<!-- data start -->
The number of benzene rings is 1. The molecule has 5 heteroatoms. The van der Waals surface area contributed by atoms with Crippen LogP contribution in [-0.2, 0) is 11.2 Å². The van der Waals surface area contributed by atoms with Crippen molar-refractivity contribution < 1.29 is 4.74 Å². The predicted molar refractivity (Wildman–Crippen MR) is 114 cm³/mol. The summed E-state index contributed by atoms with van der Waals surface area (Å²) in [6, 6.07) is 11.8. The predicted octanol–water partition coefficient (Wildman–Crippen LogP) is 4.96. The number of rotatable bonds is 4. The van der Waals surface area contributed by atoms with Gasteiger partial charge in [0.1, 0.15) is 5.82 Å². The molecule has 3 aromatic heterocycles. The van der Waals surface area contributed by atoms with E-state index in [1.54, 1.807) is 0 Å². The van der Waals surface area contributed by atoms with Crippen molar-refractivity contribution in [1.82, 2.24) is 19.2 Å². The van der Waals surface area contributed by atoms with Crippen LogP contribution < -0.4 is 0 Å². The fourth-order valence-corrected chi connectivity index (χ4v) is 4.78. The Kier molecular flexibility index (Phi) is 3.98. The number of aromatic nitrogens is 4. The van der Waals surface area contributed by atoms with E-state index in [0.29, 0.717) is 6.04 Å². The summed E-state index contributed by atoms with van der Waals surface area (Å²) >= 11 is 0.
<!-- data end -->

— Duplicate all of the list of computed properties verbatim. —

The number of benzene rings is 1. The molecule has 5 heteroatoms. The van der Waals surface area contributed by atoms with Crippen LogP contribution in [-0.2, 0) is 11.2 Å². The van der Waals surface area contributed by atoms with Crippen molar-refractivity contribution < 1.29 is 4.74 Å². The predicted molar refractivity (Wildman–Crippen MR) is 114 cm³/mol. The summed E-state index contributed by atoms with van der Waals surface area (Å²) in [6, 6.07) is 11.8. The predicted octanol–water partition coefficient (Wildman–Crippen LogP) is 4.96. The number of rotatable bonds is 4. The van der Waals surface area contributed by atoms with Gasteiger partial charge in [0.1, 0.15) is 5.82 Å². The molecule has 3 aromatic heterocycles. The van der Waals surface area contributed by atoms with E-state index in [1.54, 1.807) is 0 Å². The van der Waals surface area contributed by atoms with Crippen molar-refractivity contribution in [1.82, 2.24) is 19.2 Å². The van der Waals surface area contributed by atoms with Crippen LogP contribution < -0.4 is 0 Å². The fourth-order valence-corrected chi connectivity index (χ4v) is 4.78. The Kier molecular flexibility index (Phi) is 3.98. The number of aromatic nitrogens is 4. The van der Waals surface area contributed by atoms with E-state index in [0.29, 0.717) is 6.04 Å². The summed E-state index contributed by atoms with van der Waals surface area (Å²) >= 11 is 0.